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an online version of the magazine Winter 2007
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Hazards of Change

Rolling out a new curriculum could cause some uncomfortable moments.

 

By Dean/CEO Edward D. Miller, M.D.

climbing a DNA strand

I’ve been mulling over a crucial question: What should a 21st-century medical school education look like?

Barton Childs, the pediatrician who 50 years ago helped pioneer the whole field of medical genetics here, once commented that “it’s easier to move a graveyard than to bring revisions to medical thinking.” I wouldn’t go that far, but as we get ready to introduce a new medical school curriculum called “Genes to Society,” it’s clear that a lot rides on the answer to my question.

The fact is, a curriculum redesign as dramatic as ours can’t help but lead to changes in how physicians are trained and diseases are treated. We’ve created a revolution of sorts—and revolutions hold the potential for unintended consequences. Hopkins learned that a century ago when it became the first U.S. medical school to educate future M.D.’s by blending laboratory studies of disease with clinical training. That departure altered the underpinnings of medical education. It also sparked huge resistance among traditionalists. Our current reforms are bound to do the same.

But it’s clear that change must take place. Three years ago, Vice Dean for Education David Nichols and I began a series of soul-searching conversations to review the events that dictated reform. Chief among these was the sequencing of the human genome. That one step forward—with its accompanying potential for personalized, “molecular” medicine—demanded that physicians begin thinking differently about their role in patient care.

Simply put, our medical students could no longer regard the human body as a biological machine in which physicians act as mechanics when parts break down. Rather, they would have to learn a logic of health and disease that takes into account complex interrelationships among genes, along with each person’s particular protein profile, environmental experiences and exposures.

Out of Dave’s and my talks emerged a commitment to make serious modifications to the Hopkins education model—largely unchanged since the early days of medicine here. Dave conducted a review and concluded that just a decade from now, instead of relying only on episodic, reactive treatments for disease, physicians would likely be able to devise predictive, lifetime health-management plans based on each patient’s risks. And while doctors would continue to use their knowledge about disease patterns, they would understand that individual variation is the key to health.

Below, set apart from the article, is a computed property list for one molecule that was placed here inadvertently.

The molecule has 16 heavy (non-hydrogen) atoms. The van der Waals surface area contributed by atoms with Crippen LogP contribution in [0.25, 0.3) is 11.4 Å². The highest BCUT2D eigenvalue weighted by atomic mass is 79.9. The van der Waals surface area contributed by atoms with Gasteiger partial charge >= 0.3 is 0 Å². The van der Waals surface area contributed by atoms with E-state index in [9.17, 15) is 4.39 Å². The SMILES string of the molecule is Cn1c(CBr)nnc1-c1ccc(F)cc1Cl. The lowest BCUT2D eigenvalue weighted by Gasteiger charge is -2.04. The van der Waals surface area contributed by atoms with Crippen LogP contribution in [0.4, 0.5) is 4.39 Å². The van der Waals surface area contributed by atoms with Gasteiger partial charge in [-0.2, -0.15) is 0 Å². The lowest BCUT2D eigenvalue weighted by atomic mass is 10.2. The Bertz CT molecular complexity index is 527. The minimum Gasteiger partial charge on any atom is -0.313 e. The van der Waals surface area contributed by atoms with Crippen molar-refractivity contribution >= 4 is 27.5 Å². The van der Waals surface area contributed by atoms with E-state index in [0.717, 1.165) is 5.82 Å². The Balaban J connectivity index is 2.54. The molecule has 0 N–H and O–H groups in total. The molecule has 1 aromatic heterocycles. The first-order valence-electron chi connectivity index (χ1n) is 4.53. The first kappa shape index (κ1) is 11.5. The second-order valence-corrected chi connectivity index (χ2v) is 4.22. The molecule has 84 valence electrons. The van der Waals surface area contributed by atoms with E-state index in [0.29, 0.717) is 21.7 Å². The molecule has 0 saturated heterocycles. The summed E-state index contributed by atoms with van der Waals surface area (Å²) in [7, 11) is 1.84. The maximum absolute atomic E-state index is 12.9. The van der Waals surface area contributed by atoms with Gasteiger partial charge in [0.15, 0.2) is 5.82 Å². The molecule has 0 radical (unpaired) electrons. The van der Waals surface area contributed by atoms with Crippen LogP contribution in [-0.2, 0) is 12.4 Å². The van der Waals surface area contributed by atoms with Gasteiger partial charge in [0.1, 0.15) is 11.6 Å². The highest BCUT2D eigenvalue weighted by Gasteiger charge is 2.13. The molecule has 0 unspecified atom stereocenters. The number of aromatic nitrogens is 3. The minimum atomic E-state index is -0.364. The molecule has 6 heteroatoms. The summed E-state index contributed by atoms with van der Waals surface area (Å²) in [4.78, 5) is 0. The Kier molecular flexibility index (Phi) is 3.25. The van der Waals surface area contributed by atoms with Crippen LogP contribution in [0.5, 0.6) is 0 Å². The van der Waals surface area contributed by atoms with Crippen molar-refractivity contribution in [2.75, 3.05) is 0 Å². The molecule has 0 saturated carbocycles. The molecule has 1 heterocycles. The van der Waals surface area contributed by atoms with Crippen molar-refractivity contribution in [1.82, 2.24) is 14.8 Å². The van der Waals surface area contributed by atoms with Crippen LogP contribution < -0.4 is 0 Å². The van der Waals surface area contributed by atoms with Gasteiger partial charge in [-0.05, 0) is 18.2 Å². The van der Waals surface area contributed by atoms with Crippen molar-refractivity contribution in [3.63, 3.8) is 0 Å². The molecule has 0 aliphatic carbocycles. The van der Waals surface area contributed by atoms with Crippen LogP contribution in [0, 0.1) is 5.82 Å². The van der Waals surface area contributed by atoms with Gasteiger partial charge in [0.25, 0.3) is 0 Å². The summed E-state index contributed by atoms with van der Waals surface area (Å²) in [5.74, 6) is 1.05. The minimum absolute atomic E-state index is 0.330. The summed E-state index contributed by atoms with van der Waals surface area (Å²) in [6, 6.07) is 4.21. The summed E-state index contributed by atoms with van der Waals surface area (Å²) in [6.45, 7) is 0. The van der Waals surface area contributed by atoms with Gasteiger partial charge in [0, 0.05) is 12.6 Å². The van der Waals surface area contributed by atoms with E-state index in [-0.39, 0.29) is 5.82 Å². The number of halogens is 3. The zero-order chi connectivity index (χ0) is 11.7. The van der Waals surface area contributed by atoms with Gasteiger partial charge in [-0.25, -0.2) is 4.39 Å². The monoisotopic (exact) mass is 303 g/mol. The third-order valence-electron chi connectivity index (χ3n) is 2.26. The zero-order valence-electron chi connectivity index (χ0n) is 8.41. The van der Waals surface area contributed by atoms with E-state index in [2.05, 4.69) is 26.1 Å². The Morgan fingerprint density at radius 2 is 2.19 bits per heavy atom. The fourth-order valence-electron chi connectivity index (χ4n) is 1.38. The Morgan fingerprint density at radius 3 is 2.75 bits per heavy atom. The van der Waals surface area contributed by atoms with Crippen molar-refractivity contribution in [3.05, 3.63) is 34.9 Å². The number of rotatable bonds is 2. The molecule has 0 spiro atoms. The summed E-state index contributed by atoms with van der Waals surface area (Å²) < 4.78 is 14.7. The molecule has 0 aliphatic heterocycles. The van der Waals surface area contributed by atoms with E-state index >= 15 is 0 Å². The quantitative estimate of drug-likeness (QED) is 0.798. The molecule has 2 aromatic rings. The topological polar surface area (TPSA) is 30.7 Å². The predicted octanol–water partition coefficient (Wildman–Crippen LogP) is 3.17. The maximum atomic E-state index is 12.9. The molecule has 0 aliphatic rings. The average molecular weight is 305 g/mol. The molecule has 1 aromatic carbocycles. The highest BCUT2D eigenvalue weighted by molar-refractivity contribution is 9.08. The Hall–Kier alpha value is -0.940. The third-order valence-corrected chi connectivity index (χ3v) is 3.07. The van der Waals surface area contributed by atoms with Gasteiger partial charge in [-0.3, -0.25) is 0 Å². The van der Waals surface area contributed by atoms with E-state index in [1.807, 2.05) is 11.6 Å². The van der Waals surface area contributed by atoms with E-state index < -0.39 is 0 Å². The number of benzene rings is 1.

Now, after three years of input from our faculty, we are ready to implement a medical curriculum that incorporates those new aspects of medicine. We also are ready to deal with the  risks of curriculum reform—the unintended consequences and uncomfortable moments—that such changes can inspire. Timing will be everything. We stand on extraordinary academic foundations at Hopkins, and we cannot abandon those underpinnings. Yet traditional expertise could  rapidly become obsolete. And so, we walk a fine line: We cannot introduce new approaches too late—or too soon. Nor can we move too fast or too slowly.

Finally, we know that our reforms may not mesh with the 128 detailed standards set by the Liaison Committee on Medical Education, which accredits American medical schools. Even when we have been thoughtful, or brilliant with our modifications, we could face difficulty in embracing standards  not like other schools’.

Uniformity of standards has its place, but we believe that homogenization doesn’t work for medical schools. One of the things that keeps Dave Nichols and me up at night is the realization that accrediting organizations might not recognize that one size doesn’t fit all. Variation is not only the foundation of the new biomedicine but a necessary approach to medical education.

When I attended the University of Rochester School of Medicine and Dentistry, we were told the school sought to train teachers of tomorrow’s doctors. Hopkins, Harvard, Stanford and Columbia, meanwhile, have carved out roles as educators of clinician-scientists. Our students choose us because they hope to learn bench-to-bedside treatment for complex diseases rather than serving as family practitioners in community hospitals. Others of America’s 125 medical schools, however, have chosen that mission.

What should a 21st-century medical school education look like? The answer to that question, I think, rests with diversity and flexibility. Medical schools must ensure that students are proficient in the fundamentals while recognizing that health care is changing rapidly and we all have different training goals.

I’ll keep you informed as we roll out our curriculum. Meanwhile, I welcome your thoughts and comments. This much I can tell you: Hopkins is ready for the challenge. We’ve reached a pivotal moment in American medicine. And we are still where we should be—on the cutting edge.

 
 
 
 
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